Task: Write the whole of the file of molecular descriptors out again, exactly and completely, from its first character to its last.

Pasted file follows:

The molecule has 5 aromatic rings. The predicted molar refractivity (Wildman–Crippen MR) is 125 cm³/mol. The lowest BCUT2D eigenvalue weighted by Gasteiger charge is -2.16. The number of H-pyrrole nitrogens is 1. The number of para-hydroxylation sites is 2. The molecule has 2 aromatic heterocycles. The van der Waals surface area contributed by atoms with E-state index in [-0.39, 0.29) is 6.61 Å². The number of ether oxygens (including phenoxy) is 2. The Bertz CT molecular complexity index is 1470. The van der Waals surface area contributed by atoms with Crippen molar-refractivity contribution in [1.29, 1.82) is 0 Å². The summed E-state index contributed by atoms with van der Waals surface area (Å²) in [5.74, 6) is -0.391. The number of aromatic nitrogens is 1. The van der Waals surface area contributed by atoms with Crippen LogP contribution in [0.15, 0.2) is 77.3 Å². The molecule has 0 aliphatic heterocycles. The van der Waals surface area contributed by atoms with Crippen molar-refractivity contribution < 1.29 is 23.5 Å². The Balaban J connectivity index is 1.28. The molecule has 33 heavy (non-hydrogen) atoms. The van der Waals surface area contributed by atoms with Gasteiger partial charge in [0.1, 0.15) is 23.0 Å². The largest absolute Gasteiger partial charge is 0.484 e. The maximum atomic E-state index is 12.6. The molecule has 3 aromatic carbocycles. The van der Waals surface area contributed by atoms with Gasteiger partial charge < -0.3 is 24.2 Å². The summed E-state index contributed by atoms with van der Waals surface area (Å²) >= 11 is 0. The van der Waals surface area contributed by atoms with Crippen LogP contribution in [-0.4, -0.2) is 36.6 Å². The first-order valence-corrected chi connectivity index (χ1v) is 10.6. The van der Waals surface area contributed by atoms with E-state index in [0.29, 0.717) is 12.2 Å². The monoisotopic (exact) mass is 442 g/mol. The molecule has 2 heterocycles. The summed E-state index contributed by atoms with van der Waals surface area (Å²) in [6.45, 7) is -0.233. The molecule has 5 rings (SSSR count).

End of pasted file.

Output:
The molecule has 5 aromatic rings. The predicted molar refractivity (Wildman–Crippen MR) is 125 cm³/mol. The lowest BCUT2D eigenvalue weighted by Gasteiger charge is -2.16. The number of H-pyrrole nitrogens is 1. The number of para-hydroxylation sites is 2. The molecule has 2 aromatic heterocycles. The van der Waals surface area contributed by atoms with E-state index in [-0.39, 0.29) is 6.61 Å². The number of ether oxygens (including phenoxy) is 2. The Bertz CT molecular complexity index is 1470. The van der Waals surface area contributed by atoms with Crippen molar-refractivity contribution in [1.29, 1.82) is 0 Å². The summed E-state index contributed by atoms with van der Waals surface area (Å²) in [5.74, 6) is -0.391. The number of aromatic nitrogens is 1. The van der Waals surface area contributed by atoms with Crippen LogP contribution in [0.15, 0.2) is 77.3 Å². The molecule has 0 aliphatic heterocycles. The van der Waals surface area contributed by atoms with Crippen molar-refractivity contribution < 1.29 is 23.5 Å². The Balaban J connectivity index is 1.28. The molecule has 33 heavy (non-hydrogen) atoms. The van der Waals surface area contributed by atoms with Gasteiger partial charge in [0.1, 0.15) is 23.0 Å². The largest absolute Gasteiger partial charge is 0.484 e. The maximum atomic E-state index is 12.6. The molecule has 3 aromatic carbocycles. The van der Waals surface area contributed by atoms with Gasteiger partial charge < -0.3 is 24.2 Å². The summed E-state index contributed by atoms with van der Waals surface area (Å²) >= 11 is 0. The van der Waals surface area contributed by atoms with Crippen LogP contribution in [-0.4, -0.2) is 36.6 Å². The first-order valence-corrected chi connectivity index (χ1v) is 10.6. The van der Waals surface area contributed by atoms with E-state index in [0.29, 0.717) is 12.2 Å². The monoisotopic (exact) mass is 442 g/mol. The molecule has 2 heterocycles. The summed E-state index contributed by atoms with van der Waals surface area (Å²) in [6.45, 7) is -0.233. The molecule has 5 rings (SSSR count).